Poisoning is now the leading cause of death from injuries in the United States; nine out of ten poisoning deaths are caused by drugs.
CLICK HERE to view and print an instructional card about how to respond to alcohol poisoning, or come by the Student Wellness Center for a free stack!
What can lead to a drug overdose?
- Using drugs alone
- Mixing drugs (especially alcohol and other depressants like benzodiazepines)
- Not knowing the strength of the drug or using the drug without testing its strength
- Using drugs after not using drugs for a period of time (such as after detox, drug treatment, or time in jail)
Preventing drug overdose
The best way to avoid drug overdose is not to use drugs, but if you choose to use drugs, please follow these tips to reduce the risk of overdose.
- Know what you are taking. If you don’t, call Poison Control at 1-800-222-1222 or look it up online.
- Know the strength of the drug. Is it 10 mgs or 40 mgs? Is it pure or cut?
- Know the length of the drug. Is it short acting, long acting, or extended release?
- Avoid mixing drugs, especially alcohol and benzodiazepines
- If it’s been awhile since last use (a few days, weeks, or months), start with a low dose.
- Use with other people; if something goes wrong they can call for help.
- For opiate users: keep Naloxone , which can reverse opiate overdoses, on hand. Naloxone is available by prescription in North Carolina.
Signs of depressant overdose (examples of depressants are alcohol, opiates, benzodiazapines, etc.)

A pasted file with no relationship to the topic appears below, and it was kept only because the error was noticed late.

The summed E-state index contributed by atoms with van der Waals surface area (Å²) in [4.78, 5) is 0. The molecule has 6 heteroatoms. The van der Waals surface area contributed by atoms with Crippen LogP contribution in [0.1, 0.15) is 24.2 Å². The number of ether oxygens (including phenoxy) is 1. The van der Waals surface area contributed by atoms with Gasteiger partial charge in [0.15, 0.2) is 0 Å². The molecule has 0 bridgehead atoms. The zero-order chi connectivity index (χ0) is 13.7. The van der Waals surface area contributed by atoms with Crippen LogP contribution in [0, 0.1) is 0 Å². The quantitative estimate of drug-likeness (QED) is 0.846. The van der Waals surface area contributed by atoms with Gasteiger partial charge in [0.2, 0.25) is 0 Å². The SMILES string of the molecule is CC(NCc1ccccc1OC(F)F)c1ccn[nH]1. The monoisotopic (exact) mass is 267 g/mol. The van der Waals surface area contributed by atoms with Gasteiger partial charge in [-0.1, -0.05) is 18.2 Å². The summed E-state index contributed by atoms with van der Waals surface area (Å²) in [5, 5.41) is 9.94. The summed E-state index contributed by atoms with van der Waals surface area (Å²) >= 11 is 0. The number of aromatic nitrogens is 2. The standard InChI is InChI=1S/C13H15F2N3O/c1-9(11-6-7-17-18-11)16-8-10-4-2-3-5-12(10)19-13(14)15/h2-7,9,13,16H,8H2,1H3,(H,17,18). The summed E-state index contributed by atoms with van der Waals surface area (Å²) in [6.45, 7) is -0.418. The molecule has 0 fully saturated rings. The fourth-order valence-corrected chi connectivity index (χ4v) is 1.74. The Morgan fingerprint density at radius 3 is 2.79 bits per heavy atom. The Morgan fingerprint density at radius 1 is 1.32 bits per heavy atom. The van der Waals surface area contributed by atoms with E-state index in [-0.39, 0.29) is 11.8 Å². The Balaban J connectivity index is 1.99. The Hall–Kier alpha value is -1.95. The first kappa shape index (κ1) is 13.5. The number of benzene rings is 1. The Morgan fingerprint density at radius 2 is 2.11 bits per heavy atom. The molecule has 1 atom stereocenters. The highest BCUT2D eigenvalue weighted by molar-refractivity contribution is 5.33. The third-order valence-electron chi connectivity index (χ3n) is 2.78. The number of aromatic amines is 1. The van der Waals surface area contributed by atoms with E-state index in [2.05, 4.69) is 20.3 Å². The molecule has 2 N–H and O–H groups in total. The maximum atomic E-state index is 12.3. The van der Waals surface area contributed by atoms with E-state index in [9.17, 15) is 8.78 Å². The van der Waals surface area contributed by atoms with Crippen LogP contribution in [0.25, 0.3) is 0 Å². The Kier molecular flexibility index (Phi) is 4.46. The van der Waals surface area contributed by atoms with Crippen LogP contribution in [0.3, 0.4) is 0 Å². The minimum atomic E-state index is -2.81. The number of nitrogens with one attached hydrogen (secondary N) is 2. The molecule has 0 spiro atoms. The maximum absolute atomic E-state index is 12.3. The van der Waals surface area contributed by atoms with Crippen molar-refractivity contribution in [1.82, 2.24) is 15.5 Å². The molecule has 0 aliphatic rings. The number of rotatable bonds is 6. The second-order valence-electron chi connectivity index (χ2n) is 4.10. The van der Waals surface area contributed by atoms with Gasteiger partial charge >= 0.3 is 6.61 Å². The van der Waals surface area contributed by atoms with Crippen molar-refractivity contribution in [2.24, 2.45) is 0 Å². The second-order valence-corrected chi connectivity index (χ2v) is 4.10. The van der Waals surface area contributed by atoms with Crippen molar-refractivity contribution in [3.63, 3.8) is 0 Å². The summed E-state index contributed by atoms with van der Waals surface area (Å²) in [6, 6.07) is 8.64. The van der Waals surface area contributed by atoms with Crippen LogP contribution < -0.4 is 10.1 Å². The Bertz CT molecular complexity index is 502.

- Unresponsive to outside stimulus like noise or touch
- Loss of consciousness
- May be awake, but unable to talk
- Breathing is very slow and shallow, erratic, or has stopped
- Pulse (heartbeat) is slow, erratic, or undetectable
- Body is very limp
- Face is very pale or clammy
- Fingernails and lips turn blue or purple
- Choking sounds, or a gurgling noise
Signs of stimulant overdose (examples of stimulants are amphetamines, cocaine, caffeine, etc.)
- Racing pulse
- Loss of consciousness
- Pressure, tightness or pain in the chest
- Difficulty breathing
- Headache, ringing in the ears, dizziness
- Foaming at the mouth
- Profuse sweating, or failure to sweat
- Grossly enlarged pupils
- Muscle cramps
- Inability to urinate
- Nausea and vomiting
- Shaking, or seizures
What to do if you suspect overdose
- Call 911
- Say “I can’t wake my friend up”
- Give address/location
- You don’t need to tell the operator that drugs were taken or give your name if you don’t want to
- Perform rescue breathing if you feel comfortable
- Roll the person into the recovery position (see image)
- Stay with person
Sources: Harm Reduction Coalition ; New York State Department of Health ; Centers for Disease Control and Prevention ; North Carolina Harm Reduction Coalition